Third-party Alexa speakers that require an account to be used (eg Sonos) can also not be registered with a Norwegian residential address to link with the Alexa service. Among music services, Alexa works best with Amazon’s own. But their Music Unlimited does not work with a Norwegian account, and if the billing address is set to the UK, you will not be able to use a Norwegian Visa card. Alexa also works with Spotify, but then you must always specify that you want the music to be played in Spotify.

Alexa supports a number of smart products. And when it works, it’s very stable. Goole Home is experienced more casually: a sentence that worked two minutes ago may need to be reformulated next time. Another thing we liked about Alexa is that after you have started the vacuum cleaner (“Ask Roomba to start cleaning”), you can ask it to stop, and Alexa will ask if you want the vacuum cleaner to return to the charging station. When Google Home stops the vacuum cleaner, it just stops.
Alexa can be set up with routines, so you can give it a command whereupon many actions happen at once.

Products in this test

Libratone Zipp Mini 2

Looks like a thermos

Libratone goes against the flow, and the Alexa speaker Libratone Zipp Mini 2 looks like a thermos. It is portable, plays music well, and two can be connected in stereo.

12 hours of battery life makes the speaker very flexible. Clear sound on speech and approved sound on music.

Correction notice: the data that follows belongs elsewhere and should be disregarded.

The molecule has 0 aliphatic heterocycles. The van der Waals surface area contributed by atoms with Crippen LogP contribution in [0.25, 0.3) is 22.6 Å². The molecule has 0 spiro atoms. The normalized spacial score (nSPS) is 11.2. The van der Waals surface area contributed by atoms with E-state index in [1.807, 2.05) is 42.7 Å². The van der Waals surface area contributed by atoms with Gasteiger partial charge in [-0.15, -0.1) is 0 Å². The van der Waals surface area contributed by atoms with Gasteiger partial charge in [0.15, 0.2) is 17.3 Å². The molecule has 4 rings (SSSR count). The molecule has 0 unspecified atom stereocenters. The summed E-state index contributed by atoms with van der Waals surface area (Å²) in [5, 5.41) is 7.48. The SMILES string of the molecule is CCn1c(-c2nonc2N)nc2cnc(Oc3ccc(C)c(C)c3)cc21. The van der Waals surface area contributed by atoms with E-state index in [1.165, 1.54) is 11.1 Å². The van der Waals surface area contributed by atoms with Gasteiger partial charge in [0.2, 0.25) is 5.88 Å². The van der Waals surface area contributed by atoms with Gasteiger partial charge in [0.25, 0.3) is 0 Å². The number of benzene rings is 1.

There is a lack of bass, and the speaker falls short when you want to gobble up. As is well known, Alexa does not speak Norwegian.

Harman Kardon Citation 100

Looks Fantastic

This is probably the prettiest speaker we've seen in its class. However, the Harman Kardon Citation 100 fails to take sound advantage of its larger exterior.

The speaker has a beautiful finish in wool, and looks fantastic. Google voice control makes it speak Norwegian, and the sound is very clear and pleasant.
Does not play as big and powerful as the size gives hope for.

Marshall Stanmore II Voice Google Assistant

Concert from the bookshelf

Marshall Stanmore II plays much louder sound than the competition, without compromising the balance. It crushes them, quite simply.

No other smart speakers we have heard deliver this sound pressure. It just gets even heavier because it also sounds balanced and good enough for calm tones.
The sound can be experienced as a bit rough at the edges, and the appearance of the Marshall speakers does not appeal to everyone.

Apple HomePod

Approved from Apple

Apple HomePod has very good sound and is easy to use. But smart steering seems too rigid and solid.